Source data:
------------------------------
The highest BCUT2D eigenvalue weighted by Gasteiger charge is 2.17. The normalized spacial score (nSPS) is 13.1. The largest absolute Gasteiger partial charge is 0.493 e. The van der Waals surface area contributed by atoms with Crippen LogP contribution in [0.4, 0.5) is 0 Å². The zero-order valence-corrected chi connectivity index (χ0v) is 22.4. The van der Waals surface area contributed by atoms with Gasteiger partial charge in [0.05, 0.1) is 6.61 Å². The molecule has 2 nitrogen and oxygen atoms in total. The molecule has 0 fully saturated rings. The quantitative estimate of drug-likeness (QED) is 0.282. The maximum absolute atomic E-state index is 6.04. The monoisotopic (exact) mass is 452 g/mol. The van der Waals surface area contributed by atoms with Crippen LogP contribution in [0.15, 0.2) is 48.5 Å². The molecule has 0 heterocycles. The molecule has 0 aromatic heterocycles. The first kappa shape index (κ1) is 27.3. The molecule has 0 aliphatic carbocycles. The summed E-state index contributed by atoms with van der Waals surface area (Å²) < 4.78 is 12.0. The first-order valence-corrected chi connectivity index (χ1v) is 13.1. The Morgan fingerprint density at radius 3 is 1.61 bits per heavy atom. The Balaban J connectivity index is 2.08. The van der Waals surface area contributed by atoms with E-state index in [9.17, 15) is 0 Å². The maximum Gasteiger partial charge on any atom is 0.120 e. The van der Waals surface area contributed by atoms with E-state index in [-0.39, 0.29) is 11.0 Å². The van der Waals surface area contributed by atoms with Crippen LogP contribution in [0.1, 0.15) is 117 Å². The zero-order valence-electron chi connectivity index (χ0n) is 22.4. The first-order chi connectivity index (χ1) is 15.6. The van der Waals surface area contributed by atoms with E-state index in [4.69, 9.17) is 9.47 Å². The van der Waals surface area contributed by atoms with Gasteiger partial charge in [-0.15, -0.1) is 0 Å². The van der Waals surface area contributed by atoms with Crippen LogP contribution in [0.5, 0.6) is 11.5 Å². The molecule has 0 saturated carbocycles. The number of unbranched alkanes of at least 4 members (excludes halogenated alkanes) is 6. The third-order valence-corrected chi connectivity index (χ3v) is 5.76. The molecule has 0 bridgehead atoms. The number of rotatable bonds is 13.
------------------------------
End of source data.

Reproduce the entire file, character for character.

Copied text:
The highest BCUT2D eigenvalue weighted by Gasteiger charge is 2.17. The normalized spacial score (nSPS) is 13.1. The largest absolute Gasteiger partial charge is 0.493 e. The van der Waals surface area contributed by atoms with Crippen LogP contribution in [0.4, 0.5) is 0 Å². The zero-order valence-corrected chi connectivity index (χ0v) is 22.4. The van der Waals surface area contributed by atoms with Gasteiger partial charge in [0.05, 0.1) is 6.61 Å². The molecule has 2 nitrogen and oxygen atoms in total. The molecule has 0 fully saturated rings. The quantitative estimate of drug-likeness (QED) is 0.282. The maximum absolute atomic E-state index is 6.04. The monoisotopic (exact) mass is 452 g/mol. The van der Waals surface area contributed by atoms with Crippen LogP contribution in [0.15, 0.2) is 48.5 Å². The molecule has 0 heterocycles. The molecule has 0 aromatic heterocycles. The first kappa shape index (κ1) is 27.3. The molecule has 0 aliphatic carbocycles. The summed E-state index contributed by atoms with van der Waals surface area (Å²) < 4.78 is 12.0. The first-order valence-corrected chi connectivity index (χ1v) is 13.1. The Morgan fingerprint density at radius 3 is 1.61 bits per heavy atom. The Balaban J connectivity index is 2.08. The van der Waals surface area contributed by atoms with E-state index in [9.17, 15) is 0 Å². The maximum Gasteiger partial charge on any atom is 0.120 e. The van der Waals surface area contributed by atoms with E-state index in [-0.39, 0.29) is 11.0 Å². The van der Waals surface area contributed by atoms with Crippen LogP contribution in [0.1, 0.15) is 117 Å². The zero-order valence-electron chi connectivity index (χ0n) is 22.4. The first-order chi connectivity index (χ1) is 15.6. The van der Waals surface area contributed by atoms with E-state index in [4.69, 9.17) is 9.47 Å². The van der Waals surface area contributed by atoms with Gasteiger partial charge in [-0.15, -0.1) is 0 Å². The van der Waals surface area contributed by atoms with Crippen LogP contribution in [0.5, 0.6) is 11.5 Å². The molecule has 0 saturated carbocycles. The number of unbranched alkanes of at least 4 members (excludes halogenated alkanes) is 6. The third-order valence-corrected chi connectivity index (χ3v) is 5.76. The molecule has 0 bridgehead atoms. The number of rotatable bonds is 13.